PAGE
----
In this day and age, mental illness is something that can be helped with therapy and medication. For years, those who were afflicted with any form of psychosis were generally confined to asylums and hospitals. Unlike the places that exist today that focus their attention on rehabilitation and healing, these were quite literally warehouses of lost souls. Locked away from society, they more or less became a burden in the eyes of the state. Titicut Follies, despite having a title derived from a talent show, is the farthest thing from performance art imaginable.

Filmed in a hospital located in Bridgewater, Massachusetts, the documentary graphically depicts the abuse that many of the patients were subjected to. As was the case in many hospitals at the time, patients were regularly force fed and humiliated by a staff who were all too eager to exert control over those whose faculties were compromised. This was the age were the lobotomy was considered a humane treatment, and patients lying naked in their own excrement was all too common. Although banned for several years, Titicut Follies is a chilling reminder of the inhumanity and wretched treatment in which the disabled and mentally ill were once subjected to. Even Haxan (1922) touched upon this cruelty, in which the treatment of mental disorders that afflict people isn’t too far removed from the persecution inflicted by the hysteria of the witch hunts.

While Projekt Misanthropia might be dismissed by some, it’s hardly taking advantage of the afflicted. If anything, this is an album that offers us a glimpse into the agony that millions suffer on a regular basis. The nonlinear structure of the album comes to accurately represent the disjointed reality that’s impossible to articulate. Stalaggh provides a platform for the forgotten to share a collective voice.

While the form and content of Projekt Terror and Projekt Nihil offers some striking similarities with Projekt Misanthropia, the group also illustrated their ability to reach out to new mediums. Projekt Terror – A Visualization is a haunting collage of images that’s possibly the most effective in its composition since Crass utilized the same art form in conjunction with Christ: The Album (1982). While the style and content of the two bands couldn’t be more different than one another, Stalaggh and Crass both remove the veil in their displays of imagery that depict the worst of humanity. Projekt Terror – A Visualization rapidly displays footage from the holocaust and other tragedies in a rapid succession that illustrates the bleak nature of Stalaggh’s intent all too well.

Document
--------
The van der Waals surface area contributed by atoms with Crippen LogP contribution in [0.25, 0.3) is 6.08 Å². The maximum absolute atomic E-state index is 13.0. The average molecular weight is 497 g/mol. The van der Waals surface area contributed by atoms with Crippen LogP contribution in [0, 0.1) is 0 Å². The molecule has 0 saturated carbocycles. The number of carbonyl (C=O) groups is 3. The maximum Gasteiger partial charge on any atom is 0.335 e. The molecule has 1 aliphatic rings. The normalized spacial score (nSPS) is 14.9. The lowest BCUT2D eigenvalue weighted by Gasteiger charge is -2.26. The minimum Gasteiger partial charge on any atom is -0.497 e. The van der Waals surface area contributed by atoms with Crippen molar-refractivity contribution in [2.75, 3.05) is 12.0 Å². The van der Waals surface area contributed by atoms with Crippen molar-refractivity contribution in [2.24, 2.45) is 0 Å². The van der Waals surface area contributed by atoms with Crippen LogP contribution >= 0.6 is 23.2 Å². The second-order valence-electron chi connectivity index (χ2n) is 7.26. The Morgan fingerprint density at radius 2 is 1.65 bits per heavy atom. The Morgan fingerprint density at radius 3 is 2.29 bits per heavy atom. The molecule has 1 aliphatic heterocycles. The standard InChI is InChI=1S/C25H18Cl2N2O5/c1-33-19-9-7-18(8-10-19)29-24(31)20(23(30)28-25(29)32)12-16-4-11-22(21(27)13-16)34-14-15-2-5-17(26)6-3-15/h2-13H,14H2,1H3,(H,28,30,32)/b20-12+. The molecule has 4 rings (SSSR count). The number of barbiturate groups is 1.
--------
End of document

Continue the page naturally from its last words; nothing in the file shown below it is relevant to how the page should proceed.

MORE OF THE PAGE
Because history repeats itself, and tragedy, cruelty, and suffering no know boundaries—Gulaggh, the new incarnation of the collective unleashed Vorkuta in 2009. The first of an as of yet unfinished trilogy, Vorkuta is no less haunting or traumatizing than its predecessors. Named for the infamous Soviet gulag, Vorkuta is an exercise in terror that shows the collective branching out into new directions. Combining a recording that inmates at the camp were subjected to, along with screams of women and small children creates a horror-inducing audio experiment that manages to place the listener behind the confines of barbed wire and into a world of hopelessness and suffering. Utilizing a variety of instruments, including a saxophone and a snare drum, Gulaggh’s efforts to create disorientation and turmoil are chilling in their effectiveness.

Again, the question repeats itself–is this shameless exploitation of suffering, or transgressive art that deserves praise? It’s been remarked before that those who don’t remember the past are condemned to repeat it. While some might find the aspect of this particular recording named after a prison camp reprehensible—it does focus attention on the gulag system itself. In its own way, it brings awareness to the terrors inflicted during the reign of Josef Stalin. Just as Stalaggh illustrated the world of mental anguish, Gulaggh depicts something that should not be forgotten.

While the collected works of Stalaggh and Gulaggh will certainly not adhere to everyone’s taste, there’s a necessity for art such as this. We should never be afraid to be challenged by the creations offered to us. What might be vile and course on the surface might open a window into something we might not have known before. These recordings give a voice to so many that have been wrongly silenced. We would do be doing a great disservice by ignoring or dismissing them.